Now you might see where my skepticism of chiropracty might come from. But my family remains steadfast supporters of chiropracty. I’m the black sheep, and they don’t much appreciate my opinion on the subject.

They found a new chiropractor, he’s in Heber, Utah. I think his name is “doctor” Nielson or something to that effect. He’s a complete quack. One of my cousins is young. He has seizures and a plethora of health problems. The chiropractor diagnosed him with Lyme disease. The cure? A two hundred dollar an hour hyperbaric oxygen chamber. Home made out of plywood and everything. This kid’s problems persist, yet they refuse real medical advice because they are so gullible.

My grandpa had an issue with his balance. He’s 85. He went to the chiropractor, he gave him a piece of vinyl with red and white stripes on it. About two inches in width and twelve inches in length. He told my grandpa, if you run it from up to down, it resets your brain and gives you better balance. My grandpa was so steadfast in believing this quack that he did it every day for a year. I saw my grandpa daily and I know it had no effect, but my grandpa truly believed it worked (ideomotor effect). If you were to run the piece of vinyl from left to right it cured impotence, if you ran it from right to left it cured your memory. And so on and so forth.

My uncle started getting severe migraines, to the point he couldn’t move. He went to the chiropractor. The chiropractor “prescribed” him blue tinted glasses. Now these are blue tinted glasses you can get online for fifteen bucks, but these are special blue glasses and sell for three hundred dollars. My uncle said they were damn near magical. He said the problem nearly disappeared (ideomotor effect again). If you knew him, you still saw the problem frequently.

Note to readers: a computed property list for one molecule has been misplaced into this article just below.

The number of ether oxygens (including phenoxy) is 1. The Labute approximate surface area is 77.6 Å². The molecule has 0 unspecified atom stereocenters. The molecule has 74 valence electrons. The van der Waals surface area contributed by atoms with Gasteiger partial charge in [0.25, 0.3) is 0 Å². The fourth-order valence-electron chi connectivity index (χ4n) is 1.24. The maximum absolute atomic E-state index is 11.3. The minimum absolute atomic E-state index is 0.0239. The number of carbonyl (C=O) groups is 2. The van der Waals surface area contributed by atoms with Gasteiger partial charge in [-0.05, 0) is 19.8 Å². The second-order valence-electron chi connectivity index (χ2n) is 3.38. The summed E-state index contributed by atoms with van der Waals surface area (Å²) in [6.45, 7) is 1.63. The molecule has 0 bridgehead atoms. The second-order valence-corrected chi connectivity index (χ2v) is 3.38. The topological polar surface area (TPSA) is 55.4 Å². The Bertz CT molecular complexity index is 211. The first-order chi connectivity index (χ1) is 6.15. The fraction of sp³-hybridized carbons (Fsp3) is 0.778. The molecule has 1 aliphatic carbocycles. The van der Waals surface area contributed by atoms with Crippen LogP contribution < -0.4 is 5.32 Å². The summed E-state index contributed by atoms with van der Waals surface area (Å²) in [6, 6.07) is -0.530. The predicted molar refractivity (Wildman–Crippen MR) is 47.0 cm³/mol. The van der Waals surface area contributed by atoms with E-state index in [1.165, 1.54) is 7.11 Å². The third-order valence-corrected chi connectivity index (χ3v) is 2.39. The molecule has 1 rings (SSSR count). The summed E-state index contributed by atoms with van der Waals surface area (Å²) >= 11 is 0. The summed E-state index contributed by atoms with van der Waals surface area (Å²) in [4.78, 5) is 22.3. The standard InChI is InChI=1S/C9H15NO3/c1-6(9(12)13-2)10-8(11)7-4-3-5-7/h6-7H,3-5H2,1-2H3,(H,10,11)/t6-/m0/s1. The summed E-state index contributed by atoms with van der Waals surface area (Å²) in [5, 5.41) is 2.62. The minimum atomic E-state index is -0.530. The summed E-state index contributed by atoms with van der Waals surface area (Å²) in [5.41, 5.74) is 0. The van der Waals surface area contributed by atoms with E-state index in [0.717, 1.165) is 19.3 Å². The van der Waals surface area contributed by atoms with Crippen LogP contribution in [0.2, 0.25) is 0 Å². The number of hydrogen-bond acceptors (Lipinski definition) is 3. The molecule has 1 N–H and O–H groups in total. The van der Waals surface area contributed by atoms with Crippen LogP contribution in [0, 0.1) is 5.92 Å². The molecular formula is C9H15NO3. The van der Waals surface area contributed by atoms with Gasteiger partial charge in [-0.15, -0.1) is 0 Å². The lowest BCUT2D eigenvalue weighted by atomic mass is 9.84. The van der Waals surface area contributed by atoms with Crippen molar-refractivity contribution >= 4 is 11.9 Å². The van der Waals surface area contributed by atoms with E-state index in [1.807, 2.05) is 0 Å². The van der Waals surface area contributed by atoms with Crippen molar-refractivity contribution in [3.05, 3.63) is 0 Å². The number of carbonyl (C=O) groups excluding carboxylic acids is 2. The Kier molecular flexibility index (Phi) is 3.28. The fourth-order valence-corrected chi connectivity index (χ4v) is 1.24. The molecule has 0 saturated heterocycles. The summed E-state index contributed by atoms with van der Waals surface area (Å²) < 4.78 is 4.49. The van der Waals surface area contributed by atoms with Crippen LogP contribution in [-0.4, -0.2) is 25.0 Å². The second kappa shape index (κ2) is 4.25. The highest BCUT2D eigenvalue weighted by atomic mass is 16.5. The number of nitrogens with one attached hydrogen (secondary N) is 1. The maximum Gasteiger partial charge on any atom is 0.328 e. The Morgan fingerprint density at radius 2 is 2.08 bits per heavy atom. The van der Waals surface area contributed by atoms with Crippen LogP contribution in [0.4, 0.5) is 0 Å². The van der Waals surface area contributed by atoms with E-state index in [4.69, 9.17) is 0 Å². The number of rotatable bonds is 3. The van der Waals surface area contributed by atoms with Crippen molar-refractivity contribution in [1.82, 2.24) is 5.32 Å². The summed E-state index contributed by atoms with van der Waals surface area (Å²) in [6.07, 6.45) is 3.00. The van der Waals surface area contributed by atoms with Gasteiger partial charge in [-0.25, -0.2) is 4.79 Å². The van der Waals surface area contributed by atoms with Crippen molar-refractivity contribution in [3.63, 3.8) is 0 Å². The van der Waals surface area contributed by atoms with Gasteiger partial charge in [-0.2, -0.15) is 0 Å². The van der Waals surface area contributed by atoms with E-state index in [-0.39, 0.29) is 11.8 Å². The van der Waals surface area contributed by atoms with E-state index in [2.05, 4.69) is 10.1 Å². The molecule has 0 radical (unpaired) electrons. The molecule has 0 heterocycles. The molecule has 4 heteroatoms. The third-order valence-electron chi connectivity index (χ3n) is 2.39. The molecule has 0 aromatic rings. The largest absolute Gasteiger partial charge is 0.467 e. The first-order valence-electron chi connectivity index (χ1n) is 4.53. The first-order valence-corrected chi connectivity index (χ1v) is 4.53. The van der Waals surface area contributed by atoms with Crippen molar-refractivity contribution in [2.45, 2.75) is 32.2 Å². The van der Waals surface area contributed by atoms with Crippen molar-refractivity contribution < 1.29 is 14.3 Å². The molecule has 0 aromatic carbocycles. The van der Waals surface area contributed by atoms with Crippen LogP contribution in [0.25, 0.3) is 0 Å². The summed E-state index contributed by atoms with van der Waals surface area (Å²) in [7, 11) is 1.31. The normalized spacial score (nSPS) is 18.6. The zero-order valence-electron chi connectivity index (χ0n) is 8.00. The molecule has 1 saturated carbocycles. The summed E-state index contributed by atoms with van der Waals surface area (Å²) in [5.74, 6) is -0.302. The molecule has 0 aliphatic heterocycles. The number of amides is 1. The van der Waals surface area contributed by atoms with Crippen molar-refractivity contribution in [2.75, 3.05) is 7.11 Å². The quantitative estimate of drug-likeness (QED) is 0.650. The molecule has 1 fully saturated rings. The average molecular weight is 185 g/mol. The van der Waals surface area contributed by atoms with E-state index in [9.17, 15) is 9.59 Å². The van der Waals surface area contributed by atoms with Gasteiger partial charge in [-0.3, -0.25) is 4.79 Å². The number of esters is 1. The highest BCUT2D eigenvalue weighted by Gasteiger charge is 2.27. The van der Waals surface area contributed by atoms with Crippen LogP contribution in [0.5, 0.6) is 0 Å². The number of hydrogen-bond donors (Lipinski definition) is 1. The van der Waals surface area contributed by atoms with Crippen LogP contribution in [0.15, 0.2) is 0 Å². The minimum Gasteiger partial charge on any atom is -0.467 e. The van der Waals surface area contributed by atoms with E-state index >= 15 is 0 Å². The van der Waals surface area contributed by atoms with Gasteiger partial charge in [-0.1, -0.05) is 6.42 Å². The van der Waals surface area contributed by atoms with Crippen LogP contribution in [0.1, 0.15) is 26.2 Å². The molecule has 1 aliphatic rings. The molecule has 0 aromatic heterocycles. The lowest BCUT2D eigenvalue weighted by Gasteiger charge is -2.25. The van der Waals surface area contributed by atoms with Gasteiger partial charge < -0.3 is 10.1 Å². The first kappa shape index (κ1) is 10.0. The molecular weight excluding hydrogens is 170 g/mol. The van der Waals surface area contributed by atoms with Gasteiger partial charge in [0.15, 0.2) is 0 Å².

My grandma became deathly ill. The longer it went on, she became more incoherent and unrealistic. The chiropractor happened to be in town, because my uncle who is a millionaire had called him out to adjust the backs of his employees. A grand gesture really, although stupid. So when he found out my grandma was sick, he went to visit her, he listened to her chest with a stethoscope (who knew chiropractors owned such equipment?), and he diagnosed her with pneumonia. But since he wasn’t a real doctor, he couldn’t prescribe her medicine, and because my family is so anti-doctor, they refused medical services. So he called her dentist, explained the situation and the dentist prescribed her medication. Who knows what she really had, what was happening, or if she was meant to die. I don’t know. I’m okay with what happened, she begged me at one point to let her die. I wish I knew. But I feel that quack doctor took my grandma from me before her time. I feel like the chiropractor and dentist should lose their licenses for what they did.